Paalini's exhibit at Wits pays homage to the role of a forgotten quarryman in discovering the Taung skull

Paalini Moodley

Paalini Moodley

Published Dec 6, 2023


Anthropology student Paalini Moodley whose art work is on exhibition at the University of Witwatersrand, says exhibit pays homage to the role of a forgotten quarryman in discovering the Taung skull.

The 24-year-old, formerly from Durban north, and six other students are exhibiting their art at the Ngwana Mogolo Kwa Gabo Mogolo exhibition, as a component of their anthropology masters course at the university.

The event is linked to the student's artistic interpretations of their studies around the famous Taung Skull.

According to the Smithsonian Museum of Natural History, the fossilised skull was among the first early human fossils found in Africa in 1924, and the first early human fossil discovery to draw major attention to this region as a place of origin of man. It is believed to be around 2.5 million years old and the skull of a child aged about three when it died.

The exhibition will remain on display until the next cohort of anthropology masters students present their exhibitions in 2024. It is housed in the Anthropology Museum at the university.

Moodley said her contribution, titled Harmony Unearthed: Taung's Vision, attempts to embody the aspirations of the community of Taung in the North West, and their longing for a better life with the anticipation of the return of the Taung skull, which is currently housed at Wits.

“My exhibition begins with a gold cloth on the base of my display, and a golden skull mounted above it. My significant use of gold is symbolic of the discovery site of this fossil, being within a gold mine, but, more importantly, of the often overlooked narrative surrounding the true discoverer of it.

“While history has credited Raymond Dart, an excursion taken to Taung alongside my Master’s cohort has unveiled a different narrative attributing the discovery to a quarryman who received no acknowledgement. My intention is to pay homage to this overlooked figure, shedding light on their crucial role in the discovery.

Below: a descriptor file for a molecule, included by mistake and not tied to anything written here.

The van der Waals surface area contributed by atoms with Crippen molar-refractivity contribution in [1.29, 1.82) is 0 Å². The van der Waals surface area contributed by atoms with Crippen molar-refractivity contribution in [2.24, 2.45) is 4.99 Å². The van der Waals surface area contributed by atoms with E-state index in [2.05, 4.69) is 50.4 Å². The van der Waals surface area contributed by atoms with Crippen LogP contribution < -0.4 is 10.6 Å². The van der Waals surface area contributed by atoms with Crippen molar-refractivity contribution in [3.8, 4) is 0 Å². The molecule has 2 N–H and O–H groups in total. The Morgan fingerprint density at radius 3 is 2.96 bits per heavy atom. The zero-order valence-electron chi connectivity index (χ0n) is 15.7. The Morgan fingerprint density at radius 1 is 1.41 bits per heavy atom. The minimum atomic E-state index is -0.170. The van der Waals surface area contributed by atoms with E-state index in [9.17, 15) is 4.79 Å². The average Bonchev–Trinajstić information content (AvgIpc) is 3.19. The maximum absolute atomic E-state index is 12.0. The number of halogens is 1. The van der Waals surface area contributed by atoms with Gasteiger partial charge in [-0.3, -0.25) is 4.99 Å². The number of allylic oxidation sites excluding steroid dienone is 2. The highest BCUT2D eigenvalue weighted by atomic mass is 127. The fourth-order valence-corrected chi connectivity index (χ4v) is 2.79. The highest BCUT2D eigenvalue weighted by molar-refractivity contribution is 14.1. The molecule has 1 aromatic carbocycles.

“The emerging branches on both sides of the golden skull, reminiscent of a tree, symbolise growth, life, hope, and the interconnectedness inherent within the community. Accompanying these visual elements is a powerful quote by Lungile Keswa, an integral figure within Taung, a true representative of the community, and an embodiment of unity, solidarity and harmony. His inclusion in my project serves to highlight his dedication to the Taung skull and his exposure of the beauty that is Taung."

Moodley said her interest in anthropology and human evolution began early.

“During my first year of undergrad, I attended my initial anthropology lecture, which I found absolutely alluring. Finally, I had discovered a domain where my talents could flourish; a space where I felt entirely in my element.”

She said based on her own experience, colourism became a central part of her Master's research.

“In my personal experience, colourism manifested in the realm of beauty, where I found myself labelled as either 'pretty for a dark-skinned girl' or told I would be pretty if I were lighter-skinned. I often heard these loaded comments throughout my youth and experienced a looming feeling that my dark skin hindered my attractiveness and desirability.

“Against this backdrop, I began to question the existence of our vibrant diversity and how it determines our worthiness in the world. I wondered whether our impact and significance are influenced by our external appearance, prompting a deeper study of the meshwork between social perceptions and individual identity."

Moodley completed a Bachelor of Social Science majoring in anthropology and history at the University of KZN in 2020; a Bachelor of Arts Honours from the University of Witwatersrand in 2021; and a Post Graduate Certificate in Education from STADIO Embury College in 2022.

By way of encouragement to the youth, she said: “There is nothing in this world beyond your reach if you set your mind to it. Cultivate the inner strength to chase your wildest dreams, defy expectations, and reveal your true, exceptional self to the world.”